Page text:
The 10th Earl of Argyll was granted the Dukedom of Argyll in 1701 shortly before the Act of Union of the English and Scottish Parliaments in 1707. The Campbells would mostly side with Parliament during the Jacobite Rising with forces being led by the clan chief John Campbell, 2nd Duke of Argyll. The Jacobites were defeated in this first uprising and a second wave spurred the creation of the Black Watch. The Black Watch consisted of six Independent Highland Companies, half of which were raised from the Campbell clan.

By StaraBlazkova (Own work) [GFDL (, CC-BY-SA-3.0 ( or CC BY 2.5 (], via Wikimedia Commons
By StaraBlazkova (Own work) [GFDL (, CC-BY-SA-3.0 ( or CC BY 2.5 (], via Wikimedia Commons
The current seat of the Campbell clan chiefs is Inveraray Castle the first incarnation of which was built in 1450.  This was the first to be placed on this site but is not the one that stands today. The foundation stone for the current castle was laid in 1746 only to be completed over 40 years later in 1789.

Tartan Tuesday – Black Watch

The Black Watch tartan, associated with the British infantry regiment of the same name, has a long and interesting history. Alternatively known as Grant Hunting or Government tartan, Black Watch tartan was worn first by the six “watch” companies that once patrolled the Highlands. General George Wade, with authorisation from George I, formed these six companies in 1725 following the Jacobite rebellion of 1715. The Black Watch, as they would come to be known, were employed to rid the Highlands of criminals, rebels and to deter fighting between rival clans.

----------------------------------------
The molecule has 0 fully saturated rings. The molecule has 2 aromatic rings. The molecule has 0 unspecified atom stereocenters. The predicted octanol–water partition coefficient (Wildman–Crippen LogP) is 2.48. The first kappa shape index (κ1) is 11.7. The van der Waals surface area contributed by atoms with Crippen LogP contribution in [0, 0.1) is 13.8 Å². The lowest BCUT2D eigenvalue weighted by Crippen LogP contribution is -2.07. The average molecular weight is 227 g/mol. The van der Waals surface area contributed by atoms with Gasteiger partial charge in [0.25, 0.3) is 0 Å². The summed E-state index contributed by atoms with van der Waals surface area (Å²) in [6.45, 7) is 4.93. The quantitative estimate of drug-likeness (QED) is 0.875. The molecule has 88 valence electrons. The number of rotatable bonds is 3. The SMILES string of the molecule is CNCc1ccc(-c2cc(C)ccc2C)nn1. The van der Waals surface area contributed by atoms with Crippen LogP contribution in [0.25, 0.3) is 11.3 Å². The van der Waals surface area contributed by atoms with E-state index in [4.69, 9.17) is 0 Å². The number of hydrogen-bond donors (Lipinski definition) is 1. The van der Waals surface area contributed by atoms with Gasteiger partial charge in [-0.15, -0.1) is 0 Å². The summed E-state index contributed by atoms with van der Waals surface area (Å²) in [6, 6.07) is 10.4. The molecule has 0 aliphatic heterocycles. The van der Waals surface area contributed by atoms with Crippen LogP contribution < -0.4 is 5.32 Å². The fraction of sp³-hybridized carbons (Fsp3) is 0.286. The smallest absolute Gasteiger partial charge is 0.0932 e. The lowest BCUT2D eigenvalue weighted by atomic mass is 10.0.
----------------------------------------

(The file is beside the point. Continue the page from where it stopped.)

Black Watch Tartan Swatch
Black Watch Tartan

The original six companies consisted of three from Clan Campbell and one from each of Clan Munro, Clan Fraser of Lovat and Clan Grant. The tartan itself was produced by over 60 weavers in the Strathspey area which was home to Clan Grant. The dark blue, black and green plaid that we know today as Black Watch is believed to have been a tartan of Clan Grant originally, hence the alternative name Grant Hunting. Given that half of the six original companies were Campbells though, the origin of the plaid may belong to this Clan.

The companies of the Black Watch were later expanded to ten and then merged into a single regiment. The uniform at that time consisted of a 12 yard plaid of tartan, a scarlet jacket and waistcoat with buff facings and a blue bonnet. The plaid was a garment fastened at the waist and draped

Black Watch Soldier
By Anonymous; colour realization by Helena Zakrazewska-Rucinska (John Prebble, Mutiny, 1984 edition (photographed)) [Public domain], via Wikimedia Commons
over the shoulder which doubled as a blanket and also sheltered the soldiers from the rain. Even as the 43rd regiment, they were known colloquially as the Black Watch, a name that’s origins are in dispute. One of the most popular theories is that they were named because of the dark tartan of their uniform, the Black Watch tartan we know today.

The regiment would see many changes throughout the years but their iconic tartan remained. The Black Watch would be on the front line beginning with the French Wars in 1745 and would feature heavily in both World Wars as would their kilts. The kilt was officially banned as combat dress in the first year of WWII as it was deemed impractical for modern warfare. It is believed that it was last widely worn during the evacuation of Dunkirk in May of 1940.

In 2006 all six army regiments that existed in Scotland were merged to form the Royal Regiment of Scotland. This new regiment was given the Government tartan as their own, meaning that for at least 270 years this iconic tartan has been worn by Scottish soldiers serving all over the world.